To hold, however, that the main cause of the decay of the established religion of Rome was the invasion of Greek culture, together with the fact that the members of the Roman aristocracy, from whom the priests were recruited and who superintended the cult, had become indifferent to the traditional religion through this influence, this, I think, is to go altogether astray. We may take it for granted that the governing classes in Rome would not have ventured to let the cult decay if there had been any serious interest in it among the masses of the population; and it is equally certain that Greek philosophy and religious criticism did not penetrate to these masses. When they became indifferent to the national religion, this was due to causes that had nothing to do with free-thought. The old Roman religion was adapted for a small, narrow and homogeneous community whose main constituent and real core consisted of the farmers, large and small, and minor artisans. In the last centuries of the Republic the social development had occasioned the complete decay of the Roman peasantry, and the free artisans had fared little better. In the place of the old Rome had arisen the capital of an empire, inhabited by a population of a million and of extraordinarily mixed composition. Not only did this population comprise a number of immigrant foreigners, but, in consequence of the peculiar Roman rule that every slave on being set free attained citizenship, a large percentage of the citizens must of necessity have been of foreign origin. Only certain portions of the Roman religion, more especially the cult of the great central deities of the State religion, can have kept pace with these changed conditions; the remainder had in reality lost all hold on Roman society as it had developed in process of time, and was only kept alive by force of habit. To this must be added the peculiar Roman mixture of mobility and conservatism in religious matters. The Roman superstition and uncertainty in regard to the gods led on the one hand to a continual setting up of new cults and new sanctuaries, and on the other hand to a fear of letting any of the old cults die out. In consequence thereof a great deal of dead and worthless ritual material must have accumulated in Rome in the course of centuries, and was of course in the way during the rapid development of the city in the last century of the Republic. Things must gradually have come to such a pass that a thorough reform, above all a reduction, of the whole cult had become a necessity. To introduce such a reform the republican government was just as unsuited as it was to carry out all the other tasks imposed by the development of the empire and the capital at that time. On this point, however, it must not be forgotten that the governing class not only lacked ability, for political reasons, to carry out serious reforms, but also the will to do so, on account of religious indifference, and so let things go altogether to the bad. The consequence was anarchy, in this as in all other spheres at that time; but at the same time the tendency towards the only sensible issue, a restriction of the old Roman State-cult, is plainly evident. The simultaneous strong infusion of foreign religions was unavoidable in the mixed population of the capital. That these influences also affected the lower classes of the citizens is at any rate a proof that they were not indifferent to religion.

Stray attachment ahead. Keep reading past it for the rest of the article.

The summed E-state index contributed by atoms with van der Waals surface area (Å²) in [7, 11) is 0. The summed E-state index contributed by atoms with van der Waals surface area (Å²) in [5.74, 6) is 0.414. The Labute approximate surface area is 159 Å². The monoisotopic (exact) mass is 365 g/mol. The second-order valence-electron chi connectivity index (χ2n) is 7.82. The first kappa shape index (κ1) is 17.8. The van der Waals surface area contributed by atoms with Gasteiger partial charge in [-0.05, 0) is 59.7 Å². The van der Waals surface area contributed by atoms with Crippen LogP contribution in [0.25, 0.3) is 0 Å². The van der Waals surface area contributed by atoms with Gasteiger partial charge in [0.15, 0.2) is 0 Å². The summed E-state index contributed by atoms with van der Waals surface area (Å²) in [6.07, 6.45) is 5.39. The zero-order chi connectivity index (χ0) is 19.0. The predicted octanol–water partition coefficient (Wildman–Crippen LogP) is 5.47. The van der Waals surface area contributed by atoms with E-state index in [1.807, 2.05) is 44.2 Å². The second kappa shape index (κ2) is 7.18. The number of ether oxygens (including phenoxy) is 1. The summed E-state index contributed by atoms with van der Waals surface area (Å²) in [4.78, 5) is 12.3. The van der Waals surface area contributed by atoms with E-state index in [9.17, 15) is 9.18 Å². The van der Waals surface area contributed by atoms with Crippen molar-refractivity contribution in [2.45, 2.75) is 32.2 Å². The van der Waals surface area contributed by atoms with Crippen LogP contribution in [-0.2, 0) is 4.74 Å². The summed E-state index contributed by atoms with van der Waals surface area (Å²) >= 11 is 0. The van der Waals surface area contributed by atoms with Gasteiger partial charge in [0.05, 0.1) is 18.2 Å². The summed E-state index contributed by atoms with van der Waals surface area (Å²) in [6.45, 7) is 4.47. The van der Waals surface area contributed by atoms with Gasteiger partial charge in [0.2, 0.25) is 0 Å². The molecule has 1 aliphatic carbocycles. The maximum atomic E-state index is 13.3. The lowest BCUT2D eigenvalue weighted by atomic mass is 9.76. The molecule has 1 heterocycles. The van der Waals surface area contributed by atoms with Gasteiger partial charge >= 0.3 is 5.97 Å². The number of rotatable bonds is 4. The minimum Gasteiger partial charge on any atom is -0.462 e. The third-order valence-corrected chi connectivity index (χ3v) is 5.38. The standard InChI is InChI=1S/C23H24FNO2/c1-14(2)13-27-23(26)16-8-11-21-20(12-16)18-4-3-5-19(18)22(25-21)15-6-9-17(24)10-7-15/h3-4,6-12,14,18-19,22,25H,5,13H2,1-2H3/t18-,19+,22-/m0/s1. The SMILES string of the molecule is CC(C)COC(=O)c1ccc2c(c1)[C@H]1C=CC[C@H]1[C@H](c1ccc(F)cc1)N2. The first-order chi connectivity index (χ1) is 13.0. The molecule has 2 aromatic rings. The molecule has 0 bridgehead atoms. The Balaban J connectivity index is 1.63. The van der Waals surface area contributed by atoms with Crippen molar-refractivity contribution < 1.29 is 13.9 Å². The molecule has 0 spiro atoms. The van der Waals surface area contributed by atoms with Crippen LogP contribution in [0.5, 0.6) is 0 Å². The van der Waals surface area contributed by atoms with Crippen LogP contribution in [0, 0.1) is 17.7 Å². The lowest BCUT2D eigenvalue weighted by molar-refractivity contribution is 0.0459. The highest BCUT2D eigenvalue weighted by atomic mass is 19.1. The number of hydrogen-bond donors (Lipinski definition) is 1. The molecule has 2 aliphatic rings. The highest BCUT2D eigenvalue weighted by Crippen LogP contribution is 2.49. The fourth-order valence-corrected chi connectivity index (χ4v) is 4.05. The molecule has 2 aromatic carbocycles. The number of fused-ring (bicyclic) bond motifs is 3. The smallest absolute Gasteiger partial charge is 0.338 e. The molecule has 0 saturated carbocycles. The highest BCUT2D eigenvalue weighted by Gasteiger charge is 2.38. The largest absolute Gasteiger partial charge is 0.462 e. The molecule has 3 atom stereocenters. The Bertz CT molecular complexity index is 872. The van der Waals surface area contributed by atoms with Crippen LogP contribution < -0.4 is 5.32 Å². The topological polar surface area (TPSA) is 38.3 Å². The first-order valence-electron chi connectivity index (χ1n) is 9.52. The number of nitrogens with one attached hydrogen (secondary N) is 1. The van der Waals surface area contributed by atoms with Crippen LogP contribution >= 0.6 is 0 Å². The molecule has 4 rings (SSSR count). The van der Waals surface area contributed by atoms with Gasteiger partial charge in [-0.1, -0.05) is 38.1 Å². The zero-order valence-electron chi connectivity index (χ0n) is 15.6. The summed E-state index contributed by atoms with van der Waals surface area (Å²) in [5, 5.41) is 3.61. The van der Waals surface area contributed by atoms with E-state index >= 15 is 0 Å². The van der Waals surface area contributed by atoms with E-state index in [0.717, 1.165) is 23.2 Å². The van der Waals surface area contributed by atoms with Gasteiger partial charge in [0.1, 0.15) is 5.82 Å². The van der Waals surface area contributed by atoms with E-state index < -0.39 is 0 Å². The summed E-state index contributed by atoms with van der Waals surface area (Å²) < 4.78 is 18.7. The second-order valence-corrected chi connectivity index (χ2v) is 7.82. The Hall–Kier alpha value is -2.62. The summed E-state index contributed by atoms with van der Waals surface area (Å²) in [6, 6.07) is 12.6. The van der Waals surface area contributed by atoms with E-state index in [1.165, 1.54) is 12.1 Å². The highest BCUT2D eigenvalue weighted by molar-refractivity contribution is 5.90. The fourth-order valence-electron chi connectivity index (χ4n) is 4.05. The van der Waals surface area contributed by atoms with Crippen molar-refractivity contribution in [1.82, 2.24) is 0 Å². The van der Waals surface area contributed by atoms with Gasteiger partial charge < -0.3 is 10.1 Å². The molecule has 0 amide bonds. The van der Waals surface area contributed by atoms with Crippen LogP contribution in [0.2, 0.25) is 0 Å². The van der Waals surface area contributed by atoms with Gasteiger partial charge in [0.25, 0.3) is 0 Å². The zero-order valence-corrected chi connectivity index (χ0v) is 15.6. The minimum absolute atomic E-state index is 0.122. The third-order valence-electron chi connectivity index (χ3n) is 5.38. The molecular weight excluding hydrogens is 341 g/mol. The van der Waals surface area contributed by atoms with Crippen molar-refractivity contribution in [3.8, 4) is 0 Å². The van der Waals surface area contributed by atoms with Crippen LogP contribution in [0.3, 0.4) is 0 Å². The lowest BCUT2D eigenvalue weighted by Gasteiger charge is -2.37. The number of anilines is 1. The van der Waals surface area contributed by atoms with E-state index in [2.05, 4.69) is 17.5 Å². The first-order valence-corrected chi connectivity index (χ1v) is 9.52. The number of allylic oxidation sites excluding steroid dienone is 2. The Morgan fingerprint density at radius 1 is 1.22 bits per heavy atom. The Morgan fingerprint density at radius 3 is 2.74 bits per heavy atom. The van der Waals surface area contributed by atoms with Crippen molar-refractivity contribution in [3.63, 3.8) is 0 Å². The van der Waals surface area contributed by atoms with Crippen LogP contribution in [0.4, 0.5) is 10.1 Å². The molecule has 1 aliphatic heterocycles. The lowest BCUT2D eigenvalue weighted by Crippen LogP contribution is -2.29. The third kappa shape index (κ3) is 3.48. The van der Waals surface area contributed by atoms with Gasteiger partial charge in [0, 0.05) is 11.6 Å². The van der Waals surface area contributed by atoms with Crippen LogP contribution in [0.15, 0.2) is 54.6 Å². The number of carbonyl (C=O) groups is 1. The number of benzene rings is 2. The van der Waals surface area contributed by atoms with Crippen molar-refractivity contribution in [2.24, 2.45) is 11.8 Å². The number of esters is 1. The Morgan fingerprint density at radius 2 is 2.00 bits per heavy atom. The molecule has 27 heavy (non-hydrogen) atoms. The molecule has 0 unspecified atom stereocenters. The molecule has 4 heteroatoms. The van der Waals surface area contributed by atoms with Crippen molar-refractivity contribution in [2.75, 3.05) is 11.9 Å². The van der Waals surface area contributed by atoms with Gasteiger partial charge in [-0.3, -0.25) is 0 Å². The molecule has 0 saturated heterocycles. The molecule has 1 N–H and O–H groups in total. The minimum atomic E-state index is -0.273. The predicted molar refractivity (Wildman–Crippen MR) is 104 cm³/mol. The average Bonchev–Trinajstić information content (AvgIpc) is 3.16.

In its main outlines this is all the information that I have been able to glean about the general decline of the belief in the gods during the Hellenistic period. Judging from such information we should expect to find strong tendencies to atheism in the philosophy of the period. These anticipations are, however, doomed to disappointment. The ruling philosophical schools on the whole preserved a friendly attitude towards the gods of the popular faith and especially towards their worship, although they only accepted the existing religion with strict reservation.